Mose Allison, who died on November 15, four days after his 89th birthday, told NPR in 1986 that his songs could be grouped in three categories, “Slapstick, social comment, and personal crisis,” then added, “Sometimes all three of those elements wind up in a tune.” I hear them all in “I Don’t Worry About a Thing,” a fatalistic song resting on the belief that, “Nothing’s gonna work out fine.” Here it’s performed by Mose in 1975 for the PBS series, Soundstage.
I was new to jazz when I began listening to Mose Allison, and first heard him at Clark University in Worcester in 1969 or ’70. I was around 16, not yet driving, and enough of a greenhorn to lavish praise on him when he sidled up next to me in the men’s room after the show. To my exclamation, “Wow, that was great!” he replied, “And you would know?” I blushed at what felt like a brusque bit of rudeness, but given the countless times since then that I’ve heard musicians say that what often strikes audiences as a masterful performance is ho-hum to them, I credit Mose with implanting that perspective in me early on. On the few occasions when I introduced him at nightclubs and festivals, I knew better than to say anything that smacked of hype.
Allison’s early renown came in the mid-fifties for his work as a percussive, hard-swinging pianist in bands led by Stan Getz, Bob Brookmeyer, Gerry Mulligan, and the two-tenor combo led by Al Cohn and Zoot Sims. With the latter, he played long engagements at the Half Note in New York, and a couple of summers at the Atlantic House in Provincetown. His jazz chops served him well as a singer-songwriter who elaborated on tunes with concise solos of a chorus or two; in a JazzWax interview in 2010, he credited the singer-pianists Charles Brown, Ray Charles, and Percy Mayfield as primary influences, and named jazz greats Al Haig and John Lewis as model accompanists.
But it was the folksy, homespun humor and sardonic wit of the Tippo, Mississippi, native’s songs that made him an influential figure on rock and blues musicians emerging in the sixties. Pete Townsend was an art student in 1963 when an American classmate played him a stack of blues albums, three of which were by Mose. A decade later, in his liner note essay for Mose Allison’s Greatest Hits, Townsend recalled thinking Mose was black, and when his friend showed him the album jacket, he says he “screamed, ‘He’s white!'” Townsend said that “from that day, as I walked down city streets, I imagined myself to be Mose…A real, cool, relaxed, genuine, funky, hipped out, white hero.”
Mose sang in what Townsend called a “heavenly voice. So cool, so decisively hip…the epitome of restrained power…His voice was so right that I felt it was the voice of the gentle giant…with the strength to change the world, but the humility and the character to stand alone, live his own life, and await his natural time.” Townsend adapted The Who’s “My Generation” from Allison’s “Young Man Blues.”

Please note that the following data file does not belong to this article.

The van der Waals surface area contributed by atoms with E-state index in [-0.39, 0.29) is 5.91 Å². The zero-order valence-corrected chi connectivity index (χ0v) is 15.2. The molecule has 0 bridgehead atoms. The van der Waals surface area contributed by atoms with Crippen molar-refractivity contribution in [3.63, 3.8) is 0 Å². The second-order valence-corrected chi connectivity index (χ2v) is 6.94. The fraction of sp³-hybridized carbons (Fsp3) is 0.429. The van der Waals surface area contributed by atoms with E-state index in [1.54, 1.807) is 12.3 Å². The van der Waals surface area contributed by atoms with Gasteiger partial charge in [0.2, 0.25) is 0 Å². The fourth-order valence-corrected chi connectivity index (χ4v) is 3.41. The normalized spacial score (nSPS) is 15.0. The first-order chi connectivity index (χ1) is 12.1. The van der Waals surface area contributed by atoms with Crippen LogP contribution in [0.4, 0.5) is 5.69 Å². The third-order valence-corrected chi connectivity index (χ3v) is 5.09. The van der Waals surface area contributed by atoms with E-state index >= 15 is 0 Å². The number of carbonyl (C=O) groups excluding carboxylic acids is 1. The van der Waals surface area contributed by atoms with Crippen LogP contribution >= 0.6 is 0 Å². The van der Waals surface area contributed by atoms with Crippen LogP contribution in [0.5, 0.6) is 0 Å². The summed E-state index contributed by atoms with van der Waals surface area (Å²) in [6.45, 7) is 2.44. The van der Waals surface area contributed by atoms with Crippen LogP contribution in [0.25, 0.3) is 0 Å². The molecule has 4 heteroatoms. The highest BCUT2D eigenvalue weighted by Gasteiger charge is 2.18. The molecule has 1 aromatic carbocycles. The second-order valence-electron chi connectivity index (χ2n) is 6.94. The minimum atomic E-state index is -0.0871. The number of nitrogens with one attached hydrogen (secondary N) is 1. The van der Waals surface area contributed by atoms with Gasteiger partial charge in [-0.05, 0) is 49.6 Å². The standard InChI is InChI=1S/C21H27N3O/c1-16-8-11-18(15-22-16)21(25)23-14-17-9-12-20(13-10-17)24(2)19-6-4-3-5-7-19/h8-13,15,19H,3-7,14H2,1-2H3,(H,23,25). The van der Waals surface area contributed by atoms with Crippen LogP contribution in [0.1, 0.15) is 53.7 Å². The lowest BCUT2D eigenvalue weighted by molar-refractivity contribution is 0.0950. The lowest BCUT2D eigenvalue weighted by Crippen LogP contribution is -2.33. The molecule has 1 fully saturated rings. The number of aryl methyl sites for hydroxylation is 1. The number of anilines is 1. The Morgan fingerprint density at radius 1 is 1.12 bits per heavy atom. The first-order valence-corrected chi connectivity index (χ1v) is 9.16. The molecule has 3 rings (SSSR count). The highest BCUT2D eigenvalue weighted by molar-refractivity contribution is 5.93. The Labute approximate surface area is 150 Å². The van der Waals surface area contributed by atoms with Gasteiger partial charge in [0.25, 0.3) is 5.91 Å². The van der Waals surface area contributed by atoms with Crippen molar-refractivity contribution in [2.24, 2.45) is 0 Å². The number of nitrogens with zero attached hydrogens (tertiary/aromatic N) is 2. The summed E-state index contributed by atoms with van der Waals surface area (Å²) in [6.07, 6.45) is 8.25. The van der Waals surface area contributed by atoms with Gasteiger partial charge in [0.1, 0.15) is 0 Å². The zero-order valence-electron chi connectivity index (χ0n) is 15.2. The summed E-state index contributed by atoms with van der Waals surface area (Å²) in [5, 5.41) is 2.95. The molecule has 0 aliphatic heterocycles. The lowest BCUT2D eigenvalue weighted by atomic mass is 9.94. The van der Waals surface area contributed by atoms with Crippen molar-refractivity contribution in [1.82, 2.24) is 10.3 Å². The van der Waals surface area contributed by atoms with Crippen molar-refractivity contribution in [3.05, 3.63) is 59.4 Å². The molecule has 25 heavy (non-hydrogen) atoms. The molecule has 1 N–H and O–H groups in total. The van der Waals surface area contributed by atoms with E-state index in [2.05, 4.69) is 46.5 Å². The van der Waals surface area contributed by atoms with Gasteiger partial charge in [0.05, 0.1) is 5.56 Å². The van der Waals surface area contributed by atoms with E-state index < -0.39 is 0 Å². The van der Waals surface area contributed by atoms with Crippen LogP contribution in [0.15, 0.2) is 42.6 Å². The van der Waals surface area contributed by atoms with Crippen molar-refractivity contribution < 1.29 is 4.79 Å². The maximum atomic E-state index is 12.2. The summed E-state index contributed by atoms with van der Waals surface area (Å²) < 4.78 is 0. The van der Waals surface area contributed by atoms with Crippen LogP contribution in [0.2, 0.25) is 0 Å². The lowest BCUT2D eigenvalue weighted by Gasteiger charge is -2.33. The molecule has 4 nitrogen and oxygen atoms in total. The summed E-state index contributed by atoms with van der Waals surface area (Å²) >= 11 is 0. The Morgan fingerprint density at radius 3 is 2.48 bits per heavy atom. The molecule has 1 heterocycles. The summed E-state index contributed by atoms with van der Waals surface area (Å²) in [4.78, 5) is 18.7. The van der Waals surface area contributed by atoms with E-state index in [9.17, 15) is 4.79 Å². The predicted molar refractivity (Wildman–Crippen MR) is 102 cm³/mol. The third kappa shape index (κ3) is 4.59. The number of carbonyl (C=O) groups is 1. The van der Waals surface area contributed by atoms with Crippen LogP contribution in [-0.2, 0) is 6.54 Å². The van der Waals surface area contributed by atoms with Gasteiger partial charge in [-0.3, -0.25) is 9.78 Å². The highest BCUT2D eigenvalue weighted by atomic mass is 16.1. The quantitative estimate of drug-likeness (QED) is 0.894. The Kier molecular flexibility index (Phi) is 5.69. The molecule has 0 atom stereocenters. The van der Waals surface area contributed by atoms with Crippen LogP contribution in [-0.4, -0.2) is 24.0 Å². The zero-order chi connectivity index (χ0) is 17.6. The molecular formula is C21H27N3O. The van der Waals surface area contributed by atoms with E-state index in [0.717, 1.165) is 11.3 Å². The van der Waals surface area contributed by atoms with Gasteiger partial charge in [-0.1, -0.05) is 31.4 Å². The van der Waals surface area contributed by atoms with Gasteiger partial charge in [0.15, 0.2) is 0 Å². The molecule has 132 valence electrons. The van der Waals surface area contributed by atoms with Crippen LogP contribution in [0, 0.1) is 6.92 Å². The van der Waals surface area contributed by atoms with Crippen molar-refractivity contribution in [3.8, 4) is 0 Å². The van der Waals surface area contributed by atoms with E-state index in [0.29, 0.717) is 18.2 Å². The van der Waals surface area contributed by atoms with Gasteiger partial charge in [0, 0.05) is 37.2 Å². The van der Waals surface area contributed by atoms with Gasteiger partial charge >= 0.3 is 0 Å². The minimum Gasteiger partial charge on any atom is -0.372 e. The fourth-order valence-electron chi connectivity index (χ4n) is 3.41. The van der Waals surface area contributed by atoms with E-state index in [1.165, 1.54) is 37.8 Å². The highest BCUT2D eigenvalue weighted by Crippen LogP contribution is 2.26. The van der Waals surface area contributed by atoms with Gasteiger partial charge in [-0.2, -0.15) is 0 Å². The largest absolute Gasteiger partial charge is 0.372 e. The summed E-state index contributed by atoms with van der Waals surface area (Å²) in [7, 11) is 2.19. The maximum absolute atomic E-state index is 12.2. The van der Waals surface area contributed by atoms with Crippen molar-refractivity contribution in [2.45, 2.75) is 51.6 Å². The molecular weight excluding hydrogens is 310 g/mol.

Mose’s laid back delivery and deep command of tension and release reminds me of Muddy Waters, who described himself as a “delay singer.” Though highly renowned for his own songwriting, he didn’t shy away from building up a repertoire that included tunes by Muddy, Willie Dixon, Nat King Cole, Charles Brown, Buddy Johnson, Big Joe Williams, Percy Mayfield, and several of Duke Ellington’s great standards. The songs he covered often impressed me as idiomatic counterparts of his own material, and he’s occasionally mistaken as the composer of a few of them, including Brown’s “Fool’s Paradise” (co-written by Johnny Fuller and Bob Geddins), and Dixon’s “Seventh Son,” and “I Love the Life I Live.” Perhaps in an effort to counter such misunderstandings, Mose invariably named the writers (composers and lyricists) of the tunes he sang in person.
Here’s Mose on the Soundstage broadcast performing “Your Mind Is On Vacation,” a seminal put-down song that I hear paving the way for tunes like “Positively 4th Street,” “Like a Rolling Stone,” and “Saint Dominick’s Preview.” I don’t think Bob Dylan mentioned Mose in Chronicles, Volume One, but Van Morrison’s sung his praises and his tunes, and in 1996 he joined Georgie Fame, who always proclaimed Mose more important than Dylan, in a tribute album to Mose, Tell Me Something. It was produced by Ben Sidran, the singer-pianist who championed Mose “an enigma in the tradition of great jazz enigmas….” In his liner note essay for Allison’s 1987 album, Ever Since the World Ended, Sidran wrote, “His lyrics perpetuate the enigmatic nature of his persona. They appear to be straight-forward autobiography, but he categorically denies this. Rather, he would have us treat these musical messages as a kind of delayed fiction…His songs paint such an accurate picture of life…that one can almost taste the dust of the highways he’s traveled. Yet beneath this fine powder, the casual surface of humor and offhand observation, there is, quite often, a very deep chasm created by the revelation of some awful truth.”
In 1962, Mose recorded “I Ain’t Got Nothin’ But the Blues,” and added a closing verse to the Ellington tune that concisely reflected both a skeptical view of post-WWII suburbia and the elegiac feeling that gripped the jazz world after Lester Young’s death in 1959. “Ain’t got no house in Westchester/Don’t have no Criss Craft to cruise/Ain’t got no Basie with Lester/I ain’t got nothin’ but the blues.” Alas, the same is now true for Mose Allison.